With media, presentation is everything. So the BBC chooses to present the latest UN report in a way that suggests “poor women” bear climate change heaviest of all. The UN report is pushing the idea that all this dreadful climate change which impacts these “poor women” most savagely COULD be ameliorated if we ...cut population growth by using condoms more. I have covered this ludicrous UN story here but I think the BBC should be made to share the punch-line to this population control suggestion by the UN.

“The U.N. Population Fund acknowledged it had no proof of the effect that population control would have on climate change. “The linkages between population and climate change are in most cases complex and indirect,” the report said.

I couldn’t find that revelation in the BBC report for some odd reason. Wear a condom, save the planet – just some of the UN inspired drivel promoted by the State Broadcaster!
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  1. NotaSheep says:

    Compulsory condom use is code for anti-Catholic church sentiment, likewise sniggering jokes about Priests and altar boys. Oddly the same jokes are never made about xxx and an under age wife.


  2. David vance says:

    Odd that, isn’t it?


  3. Grant says:

    The problem is that the high mortality rates in poor countries and lack of State assistance mean that people need to have lots of children to survive.  Limiting them to 2/3 would be a death sentence. And in any case these people would have very low CO2 footprints anyway.

    In the developed world, most people already have small families, apart from those of a certain faith.  Can we expect a BBC campaign for birth control among Muslims ?  


  4. deegee says:

    If we are to believe the BBC and top model-photographer Helena Christensen, Peru is desperately suffering from climate change.      
    In pictures: Helena Christensen exhibition      
    These mountains were covered with snow years ago and they’re not now with snow covered mountains in the background.      
    Obviously, the waterfalls are less frequent and the rivers are drying out because of the disappearing glaciers with a quite substantial river or possibly lake in the background. I don’t know if Ms. Christensen or the BBC subeditors captioned the picture but someone should inform them that waterfall and rainfall are not synonyms.
    The most important thing is to stop the huge emmissions of Carbon Dioxide into the world, says Ms. Christensen who maintains residences in New York, Monaco, and her native Copenhagen. To demonstrate this I expect she walked to Pacchanta, Peru to photgraph and then back to London to open her exhibition.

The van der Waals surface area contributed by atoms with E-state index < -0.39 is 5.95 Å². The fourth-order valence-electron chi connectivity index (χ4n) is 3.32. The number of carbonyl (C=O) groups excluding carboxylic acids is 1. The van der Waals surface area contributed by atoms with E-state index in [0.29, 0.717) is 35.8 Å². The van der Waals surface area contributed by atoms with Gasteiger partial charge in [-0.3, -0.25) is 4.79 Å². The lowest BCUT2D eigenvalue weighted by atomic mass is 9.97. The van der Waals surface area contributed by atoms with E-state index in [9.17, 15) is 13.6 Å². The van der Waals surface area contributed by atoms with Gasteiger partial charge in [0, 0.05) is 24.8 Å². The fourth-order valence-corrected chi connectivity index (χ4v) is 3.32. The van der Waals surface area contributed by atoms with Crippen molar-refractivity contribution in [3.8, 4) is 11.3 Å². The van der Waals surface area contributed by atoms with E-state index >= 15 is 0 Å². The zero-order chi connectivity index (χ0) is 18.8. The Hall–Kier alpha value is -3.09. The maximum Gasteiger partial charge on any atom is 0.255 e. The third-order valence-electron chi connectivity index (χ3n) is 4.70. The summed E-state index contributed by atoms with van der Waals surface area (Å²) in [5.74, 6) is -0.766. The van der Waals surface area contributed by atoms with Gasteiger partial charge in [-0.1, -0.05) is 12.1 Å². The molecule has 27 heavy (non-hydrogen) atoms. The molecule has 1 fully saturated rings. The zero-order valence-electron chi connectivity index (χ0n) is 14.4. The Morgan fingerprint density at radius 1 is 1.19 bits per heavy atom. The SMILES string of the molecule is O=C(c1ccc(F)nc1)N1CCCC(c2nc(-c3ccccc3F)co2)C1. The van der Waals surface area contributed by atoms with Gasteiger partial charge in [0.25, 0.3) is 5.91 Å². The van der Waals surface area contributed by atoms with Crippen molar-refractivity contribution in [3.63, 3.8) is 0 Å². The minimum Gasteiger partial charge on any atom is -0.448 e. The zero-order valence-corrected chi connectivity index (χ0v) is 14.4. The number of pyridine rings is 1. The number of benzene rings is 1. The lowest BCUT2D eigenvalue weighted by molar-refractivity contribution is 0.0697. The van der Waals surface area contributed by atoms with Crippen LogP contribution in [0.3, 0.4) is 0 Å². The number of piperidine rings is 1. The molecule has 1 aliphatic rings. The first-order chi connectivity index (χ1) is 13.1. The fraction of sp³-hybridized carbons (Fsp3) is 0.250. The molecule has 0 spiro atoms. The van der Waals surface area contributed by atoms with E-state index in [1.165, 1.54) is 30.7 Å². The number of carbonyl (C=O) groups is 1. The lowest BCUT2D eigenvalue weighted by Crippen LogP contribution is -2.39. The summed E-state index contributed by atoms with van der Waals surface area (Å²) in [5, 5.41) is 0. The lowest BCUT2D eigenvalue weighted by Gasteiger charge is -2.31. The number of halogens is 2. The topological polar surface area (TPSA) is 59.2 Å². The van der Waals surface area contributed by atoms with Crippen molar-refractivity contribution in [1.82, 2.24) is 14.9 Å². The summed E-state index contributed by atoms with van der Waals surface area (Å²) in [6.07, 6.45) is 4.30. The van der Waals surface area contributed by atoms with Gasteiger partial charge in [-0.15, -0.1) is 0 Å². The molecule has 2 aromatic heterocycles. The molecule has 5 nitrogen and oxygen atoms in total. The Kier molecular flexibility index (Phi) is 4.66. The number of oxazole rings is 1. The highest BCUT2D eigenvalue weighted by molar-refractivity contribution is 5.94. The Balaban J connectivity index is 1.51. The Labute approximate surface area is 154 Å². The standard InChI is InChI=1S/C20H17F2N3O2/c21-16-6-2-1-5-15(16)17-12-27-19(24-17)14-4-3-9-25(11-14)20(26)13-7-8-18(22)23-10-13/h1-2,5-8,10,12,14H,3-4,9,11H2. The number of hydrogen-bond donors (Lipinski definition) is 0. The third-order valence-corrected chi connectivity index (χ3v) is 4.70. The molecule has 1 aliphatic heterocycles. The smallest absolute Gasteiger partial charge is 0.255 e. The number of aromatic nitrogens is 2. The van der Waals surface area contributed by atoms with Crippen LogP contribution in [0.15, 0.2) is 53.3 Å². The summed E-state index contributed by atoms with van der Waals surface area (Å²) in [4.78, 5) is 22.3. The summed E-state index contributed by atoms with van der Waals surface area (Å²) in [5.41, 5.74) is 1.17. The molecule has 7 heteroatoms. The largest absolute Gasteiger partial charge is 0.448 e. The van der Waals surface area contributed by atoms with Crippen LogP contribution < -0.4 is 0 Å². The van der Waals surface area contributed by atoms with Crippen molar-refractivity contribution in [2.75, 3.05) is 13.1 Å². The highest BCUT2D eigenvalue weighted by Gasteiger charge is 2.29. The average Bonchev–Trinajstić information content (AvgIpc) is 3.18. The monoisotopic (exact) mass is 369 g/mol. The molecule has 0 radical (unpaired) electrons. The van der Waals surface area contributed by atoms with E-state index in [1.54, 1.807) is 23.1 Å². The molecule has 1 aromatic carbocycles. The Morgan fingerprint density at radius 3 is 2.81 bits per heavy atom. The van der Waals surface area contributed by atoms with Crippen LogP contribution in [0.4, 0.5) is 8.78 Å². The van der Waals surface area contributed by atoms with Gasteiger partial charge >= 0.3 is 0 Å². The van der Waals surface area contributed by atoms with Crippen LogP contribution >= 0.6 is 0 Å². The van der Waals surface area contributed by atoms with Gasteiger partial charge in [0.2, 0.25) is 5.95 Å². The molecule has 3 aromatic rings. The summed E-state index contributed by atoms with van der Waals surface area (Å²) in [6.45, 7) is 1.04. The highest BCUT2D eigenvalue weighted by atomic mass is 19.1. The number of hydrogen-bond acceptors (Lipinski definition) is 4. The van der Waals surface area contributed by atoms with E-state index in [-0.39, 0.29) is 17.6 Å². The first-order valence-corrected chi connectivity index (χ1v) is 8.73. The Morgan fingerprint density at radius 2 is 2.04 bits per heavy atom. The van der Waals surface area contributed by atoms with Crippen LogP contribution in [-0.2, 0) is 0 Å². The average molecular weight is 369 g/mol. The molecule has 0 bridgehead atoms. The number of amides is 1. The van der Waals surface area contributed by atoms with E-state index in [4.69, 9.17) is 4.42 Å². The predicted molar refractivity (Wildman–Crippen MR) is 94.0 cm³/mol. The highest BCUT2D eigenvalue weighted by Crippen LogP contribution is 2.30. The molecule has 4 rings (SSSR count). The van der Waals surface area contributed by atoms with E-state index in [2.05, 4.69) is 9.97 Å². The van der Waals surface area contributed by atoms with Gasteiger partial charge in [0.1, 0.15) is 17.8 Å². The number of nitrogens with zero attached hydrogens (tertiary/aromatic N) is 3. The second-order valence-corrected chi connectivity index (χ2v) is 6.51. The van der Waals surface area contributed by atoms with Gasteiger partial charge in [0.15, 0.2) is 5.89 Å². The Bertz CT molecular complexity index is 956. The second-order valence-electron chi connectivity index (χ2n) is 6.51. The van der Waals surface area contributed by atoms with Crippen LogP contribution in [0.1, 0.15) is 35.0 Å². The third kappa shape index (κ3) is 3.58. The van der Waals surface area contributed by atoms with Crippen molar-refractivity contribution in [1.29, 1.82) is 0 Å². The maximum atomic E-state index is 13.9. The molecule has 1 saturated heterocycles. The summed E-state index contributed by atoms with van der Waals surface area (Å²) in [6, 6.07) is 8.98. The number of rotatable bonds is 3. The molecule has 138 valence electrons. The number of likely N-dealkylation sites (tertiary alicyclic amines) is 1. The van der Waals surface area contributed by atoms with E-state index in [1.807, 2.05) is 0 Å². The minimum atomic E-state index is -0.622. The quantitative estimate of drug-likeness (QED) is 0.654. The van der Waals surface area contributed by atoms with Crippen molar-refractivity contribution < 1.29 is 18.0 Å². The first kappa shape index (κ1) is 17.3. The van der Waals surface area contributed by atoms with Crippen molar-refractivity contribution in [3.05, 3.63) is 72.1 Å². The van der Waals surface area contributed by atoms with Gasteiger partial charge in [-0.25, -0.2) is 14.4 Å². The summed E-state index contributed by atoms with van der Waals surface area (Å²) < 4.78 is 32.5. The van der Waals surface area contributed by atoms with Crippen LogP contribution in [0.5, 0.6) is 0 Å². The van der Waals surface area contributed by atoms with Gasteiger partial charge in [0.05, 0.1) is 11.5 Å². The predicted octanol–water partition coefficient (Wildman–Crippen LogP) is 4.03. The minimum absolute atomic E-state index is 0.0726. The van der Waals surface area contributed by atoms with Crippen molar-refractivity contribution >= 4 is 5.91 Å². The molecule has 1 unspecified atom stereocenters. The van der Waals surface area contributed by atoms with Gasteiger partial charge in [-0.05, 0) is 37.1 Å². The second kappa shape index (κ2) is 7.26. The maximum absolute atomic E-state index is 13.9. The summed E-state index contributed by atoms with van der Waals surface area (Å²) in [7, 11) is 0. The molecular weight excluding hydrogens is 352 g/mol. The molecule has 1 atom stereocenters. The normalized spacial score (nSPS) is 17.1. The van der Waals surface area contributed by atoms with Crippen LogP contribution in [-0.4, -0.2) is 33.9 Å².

How lucky the ‘poor women’ of Peru are to have a poor woman like Helana on side. I may be green-eyed with jealousy of the green-eyed Dane but frankly I think the photographs selected for the BBC are mediocre photography and logically unsound. You can’t show change without before and after shots.


  5. MekhongKurt says:

    Echo, I’m a bit mystified by your comment regarding compulsory condom use. For one thing, how can that be made compulsory? Sex Police in bedrooms? I know that’s ludicrous, but that’s the fundamental foundation of my mystification. The conclusion that advocacy of a reduced population — not the same as artificial birth control — is anti-Catholic is also puzzling. I have had many Catholic friends over the years who observe the Church’s strictures against artificial birth control, but who also have followed natural practices to try to avoid unwanted pregnancies. For instance, they don’t have sex for a few days around the woman’s most fertile period. Or sometimes the man withdraws before climaxing. Those are less certain than artificial methods, but I wouldn’t dream of demanding they use such methods.

    But that doesn’t negate the benefits of aiming towards a just-enough-for-replacement birth rate. No, I don’t mean in ways such as China’s One-Child Policy, which has been fraught with all sorts of abuses and unintended consequences.

    Perhaps part of census work could be to determine who has children in contrast to who hasn’t — i.e., but those data points together. For instance, I’ve never fathered any children, so one couple could have their own replacement children, so to speak, plus mine, without adding to the planetary load. (I’m 58 and don’t expect ever to have any.) And I’m hardly alone.

    Wouldn’t it be nice if there were answers that were both easy and obvious?